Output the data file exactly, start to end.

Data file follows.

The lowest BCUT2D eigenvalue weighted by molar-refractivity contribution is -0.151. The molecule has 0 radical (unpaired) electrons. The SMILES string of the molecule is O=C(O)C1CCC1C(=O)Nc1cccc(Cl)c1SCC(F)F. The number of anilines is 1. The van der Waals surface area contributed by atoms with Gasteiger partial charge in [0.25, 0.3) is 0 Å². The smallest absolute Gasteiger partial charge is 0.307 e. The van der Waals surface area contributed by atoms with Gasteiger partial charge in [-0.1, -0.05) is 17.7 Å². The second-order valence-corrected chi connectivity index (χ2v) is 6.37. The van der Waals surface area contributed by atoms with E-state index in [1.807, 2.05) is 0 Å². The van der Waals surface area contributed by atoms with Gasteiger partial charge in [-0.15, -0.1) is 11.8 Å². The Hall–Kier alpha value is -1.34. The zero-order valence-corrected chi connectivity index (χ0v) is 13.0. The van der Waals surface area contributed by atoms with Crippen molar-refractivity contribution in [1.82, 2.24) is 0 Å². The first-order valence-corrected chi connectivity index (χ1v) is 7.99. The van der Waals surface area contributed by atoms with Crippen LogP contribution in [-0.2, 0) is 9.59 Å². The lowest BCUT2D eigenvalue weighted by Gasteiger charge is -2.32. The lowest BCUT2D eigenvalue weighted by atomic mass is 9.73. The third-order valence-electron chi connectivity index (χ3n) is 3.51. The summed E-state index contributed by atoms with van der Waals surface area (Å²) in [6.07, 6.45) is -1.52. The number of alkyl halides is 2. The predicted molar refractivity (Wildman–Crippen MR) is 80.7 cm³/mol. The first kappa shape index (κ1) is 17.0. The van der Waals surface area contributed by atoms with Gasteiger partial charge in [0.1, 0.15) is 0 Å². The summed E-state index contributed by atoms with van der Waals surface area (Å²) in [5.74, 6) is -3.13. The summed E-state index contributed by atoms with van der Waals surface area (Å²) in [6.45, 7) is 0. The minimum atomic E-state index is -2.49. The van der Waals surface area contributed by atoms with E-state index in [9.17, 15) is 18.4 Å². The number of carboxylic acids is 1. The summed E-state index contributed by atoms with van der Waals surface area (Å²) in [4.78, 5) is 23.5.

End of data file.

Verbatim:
The lowest BCUT2D eigenvalue weighted by molar-refractivity contribution is -0.151. The molecule has 0 radical (unpaired) electrons. The SMILES string of the molecule is O=C(O)C1CCC1C(=O)Nc1cccc(Cl)c1SCC(F)F. The number of anilines is 1. The van der Waals surface area contributed by atoms with Gasteiger partial charge in [0.25, 0.3) is 0 Å². The smallest absolute Gasteiger partial charge is 0.307 e. The van der Waals surface area contributed by atoms with Gasteiger partial charge in [-0.1, -0.05) is 17.7 Å². The second-order valence-corrected chi connectivity index (χ2v) is 6.37. The van der Waals surface area contributed by atoms with E-state index in [1.807, 2.05) is 0 Å². The van der Waals surface area contributed by atoms with Gasteiger partial charge in [-0.15, -0.1) is 11.8 Å². The Hall–Kier alpha value is -1.34. The zero-order valence-corrected chi connectivity index (χ0v) is 13.0. The van der Waals surface area contributed by atoms with Crippen molar-refractivity contribution in [1.82, 2.24) is 0 Å². The first-order valence-corrected chi connectivity index (χ1v) is 7.99. The van der Waals surface area contributed by atoms with Crippen LogP contribution in [-0.2, 0) is 9.59 Å². The lowest BCUT2D eigenvalue weighted by Gasteiger charge is -2.32. The lowest BCUT2D eigenvalue weighted by atomic mass is 9.73. The third-order valence-electron chi connectivity index (χ3n) is 3.51. The summed E-state index contributed by atoms with van der Waals surface area (Å²) in [6.07, 6.45) is -1.52. The number of alkyl halides is 2. The predicted molar refractivity (Wildman–Crippen MR) is 80.7 cm³/mol. The first kappa shape index (κ1) is 17.0. The van der Waals surface area contributed by atoms with Gasteiger partial charge in [0.1, 0.15) is 0 Å². The summed E-state index contributed by atoms with van der Waals surface area (Å²) in [5.74, 6) is -3.13. The summed E-state index contributed by atoms with van der Waals surface area (Å²) in [6.45, 7) is 0. The minimum atomic E-state index is -2.49. The van der Waals surface area contributed by atoms with E-state index in [9.17, 15) is 18.4 Å². The number of carboxylic acids is 1. The summed E-state index contributed by atoms with van der Waals surface area (Å²) in [4.78, 5) is 23.5.